NB. It’s not promoted much in the docs, but it’s also possible to configure Svelte to compile directly to Web Components too (here’s an example — with the ‘customElement’ flag set here — and here’s how the resulting output looks). However, Rich Harris, the developer of Svelte (and Rollup and other amazing things!) told me that he doesn’t think the benefits of enabling this are that great right now.
Stencil is also similar to Google’s more well-known Polymer, but it’s intended to fully disappear from the output! I haven’t used either enough to comment too much, but Polymer could be worth another look too. The recent version 3 moved from HTML Imports to ES Modules (more on this below) and from Bower to npm. There’s also a PWA Starter Kit that Alex Russell recommends as the best place to begin building performant web apps. It gives you the PRPL pattern (Push, Render, Pre-cache, Lazy-load) out of the box.
Thanks to Rich Harris for informing me that Angular is following this trend too! Angular Elements — new in Angular 6 — allows you to export Angular components as self-bootstrapping Web Components. Currently, it still requires “a minimal, self-contained version of the Angular framework [to] be injected”, but they are “working on custom elements that can be used by web apps built on other frameworks”.
Plus Angular’s next-gen Ivy renderer is designed to drastically reduce the output code size. (Although worth a look: in the spirit of friendly competition, Rich has created a comparison of the output from Svelte, compiling to Web Components, versus Ivy!).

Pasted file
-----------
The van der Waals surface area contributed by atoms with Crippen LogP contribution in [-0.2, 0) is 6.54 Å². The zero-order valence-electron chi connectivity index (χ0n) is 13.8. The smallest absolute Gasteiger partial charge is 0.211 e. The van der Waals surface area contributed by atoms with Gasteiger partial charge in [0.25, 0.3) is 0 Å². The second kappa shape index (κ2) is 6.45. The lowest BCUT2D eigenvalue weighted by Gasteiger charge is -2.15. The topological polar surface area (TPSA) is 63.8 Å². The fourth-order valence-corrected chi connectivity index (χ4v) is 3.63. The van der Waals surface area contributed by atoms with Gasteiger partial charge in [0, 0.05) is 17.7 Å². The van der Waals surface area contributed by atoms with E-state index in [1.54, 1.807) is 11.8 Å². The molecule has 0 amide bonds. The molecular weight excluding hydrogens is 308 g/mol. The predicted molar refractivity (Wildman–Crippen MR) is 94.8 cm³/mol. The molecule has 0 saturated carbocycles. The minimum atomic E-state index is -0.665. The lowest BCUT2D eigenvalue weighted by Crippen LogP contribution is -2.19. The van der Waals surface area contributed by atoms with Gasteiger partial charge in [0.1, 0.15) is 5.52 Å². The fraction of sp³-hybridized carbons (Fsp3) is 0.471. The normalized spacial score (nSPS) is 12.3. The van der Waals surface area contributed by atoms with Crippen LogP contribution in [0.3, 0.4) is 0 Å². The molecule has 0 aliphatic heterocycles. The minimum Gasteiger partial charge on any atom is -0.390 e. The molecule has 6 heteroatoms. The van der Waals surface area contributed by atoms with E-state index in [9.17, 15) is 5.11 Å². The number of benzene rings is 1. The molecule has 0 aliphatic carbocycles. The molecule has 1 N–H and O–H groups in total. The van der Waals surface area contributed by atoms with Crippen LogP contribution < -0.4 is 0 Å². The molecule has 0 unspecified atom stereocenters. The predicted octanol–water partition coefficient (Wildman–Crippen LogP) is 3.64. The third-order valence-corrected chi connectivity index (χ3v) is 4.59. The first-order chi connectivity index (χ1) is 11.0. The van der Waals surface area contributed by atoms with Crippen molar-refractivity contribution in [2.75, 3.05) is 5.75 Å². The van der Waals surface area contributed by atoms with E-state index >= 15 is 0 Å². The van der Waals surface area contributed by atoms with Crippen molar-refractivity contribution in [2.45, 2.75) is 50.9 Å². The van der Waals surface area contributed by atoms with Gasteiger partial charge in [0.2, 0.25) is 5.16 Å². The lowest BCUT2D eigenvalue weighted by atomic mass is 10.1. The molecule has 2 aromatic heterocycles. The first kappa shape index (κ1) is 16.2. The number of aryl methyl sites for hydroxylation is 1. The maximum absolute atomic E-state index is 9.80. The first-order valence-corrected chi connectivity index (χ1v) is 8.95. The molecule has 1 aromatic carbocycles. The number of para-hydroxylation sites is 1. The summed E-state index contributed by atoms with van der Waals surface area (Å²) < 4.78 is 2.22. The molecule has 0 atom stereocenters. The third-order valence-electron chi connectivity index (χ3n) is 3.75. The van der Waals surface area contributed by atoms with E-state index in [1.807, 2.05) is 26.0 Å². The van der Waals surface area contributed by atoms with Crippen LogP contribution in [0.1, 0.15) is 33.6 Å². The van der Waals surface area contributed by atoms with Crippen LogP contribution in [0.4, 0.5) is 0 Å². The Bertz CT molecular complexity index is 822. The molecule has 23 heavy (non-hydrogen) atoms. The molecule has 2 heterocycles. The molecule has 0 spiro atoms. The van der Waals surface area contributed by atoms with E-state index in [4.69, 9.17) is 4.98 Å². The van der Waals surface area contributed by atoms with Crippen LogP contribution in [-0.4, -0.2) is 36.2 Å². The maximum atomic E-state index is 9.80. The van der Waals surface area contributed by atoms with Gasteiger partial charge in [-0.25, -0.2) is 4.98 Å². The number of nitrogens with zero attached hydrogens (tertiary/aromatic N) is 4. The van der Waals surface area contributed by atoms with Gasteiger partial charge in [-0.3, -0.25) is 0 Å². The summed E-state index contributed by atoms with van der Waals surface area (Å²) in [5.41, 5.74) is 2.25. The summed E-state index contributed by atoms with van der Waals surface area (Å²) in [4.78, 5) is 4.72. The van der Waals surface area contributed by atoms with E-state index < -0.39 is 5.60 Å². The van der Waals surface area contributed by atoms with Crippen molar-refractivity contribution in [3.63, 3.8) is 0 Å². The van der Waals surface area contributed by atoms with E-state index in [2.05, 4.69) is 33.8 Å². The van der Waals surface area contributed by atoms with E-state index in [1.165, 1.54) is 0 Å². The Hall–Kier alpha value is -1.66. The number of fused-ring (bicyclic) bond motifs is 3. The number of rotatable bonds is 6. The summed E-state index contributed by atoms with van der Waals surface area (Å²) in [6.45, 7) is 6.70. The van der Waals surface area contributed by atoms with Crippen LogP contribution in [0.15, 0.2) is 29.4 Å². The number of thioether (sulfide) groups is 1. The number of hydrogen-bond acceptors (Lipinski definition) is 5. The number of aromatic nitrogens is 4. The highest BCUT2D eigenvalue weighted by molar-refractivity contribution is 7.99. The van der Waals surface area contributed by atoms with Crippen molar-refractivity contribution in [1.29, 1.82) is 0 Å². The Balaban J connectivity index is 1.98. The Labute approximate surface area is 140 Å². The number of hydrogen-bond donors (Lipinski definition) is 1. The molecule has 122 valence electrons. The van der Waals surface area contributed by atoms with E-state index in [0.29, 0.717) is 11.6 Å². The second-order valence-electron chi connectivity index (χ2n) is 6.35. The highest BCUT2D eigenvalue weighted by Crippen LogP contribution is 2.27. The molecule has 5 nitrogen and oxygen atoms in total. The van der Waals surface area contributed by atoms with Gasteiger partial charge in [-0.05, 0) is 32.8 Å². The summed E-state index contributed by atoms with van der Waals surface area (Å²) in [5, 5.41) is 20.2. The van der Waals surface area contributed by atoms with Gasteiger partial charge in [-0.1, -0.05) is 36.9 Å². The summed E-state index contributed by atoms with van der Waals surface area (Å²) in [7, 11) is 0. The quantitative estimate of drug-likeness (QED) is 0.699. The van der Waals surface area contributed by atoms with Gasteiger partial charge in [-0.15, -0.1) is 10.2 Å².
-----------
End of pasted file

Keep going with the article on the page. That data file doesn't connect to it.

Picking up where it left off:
(Kind of angular) ivy. Credit: [Auntie P](https://www.flickr.com/photos/auntiep/28551118/)
It’s great that popular frameworks are embracing this approach and making their output leaner too. Hopefully, as more and more web apps transition over, it will have a big impact on web performance.
Furthermore, increasingly we may not need a framework at all. Frameworks can of course make development easier and will continue to provide useful additions, but the web platform itself is providing more functionality than ever…
The web platform as a framework
“You don’t need a framework to use CSS Grid. CSS Grid is a framework.” - Rachel Andrew
Web Components are especially powerful and the key to much of this trend. They consist of four main technologies: Custom Elements, Shadow DOM, HTML templates and HTML imports. These features aren’t available everywhere yet, but as Ada says, they have pretty good support and there’s a polyfill which gives them even better support, so you can use them today!
You can feel even safer adopting newer features like Web Components if you use Server-Side Rendering (SSR) and implement your client-side with Progressive Enhancement.
"My personal preference is to build a great SSR experience and then enhance it to a Single Page App." - Ada Rose Cannon
Isomorphic ES modules
This is great, because we get to reuse our scripts across the front-end and back-end (i.e. “isomorphic rendering”) without jumping through hoops. We can structure our front-end code nicely, without having to bundle our scripts together, dump lots of script tags on the page, or introduce client-side module loaders.
I hope this post has shared how we’re starting to embark on a new era of web development. An era that is less reliant on traditional UI frameworks, CSS libraries and bundlers. An era where we ship less bytes and load our web apps quicker. An era of disappearing frameworks.
Thank you to Nolan Lawson, Rich Harris and Ada Rose Cannon and for their help and inspiration for this article.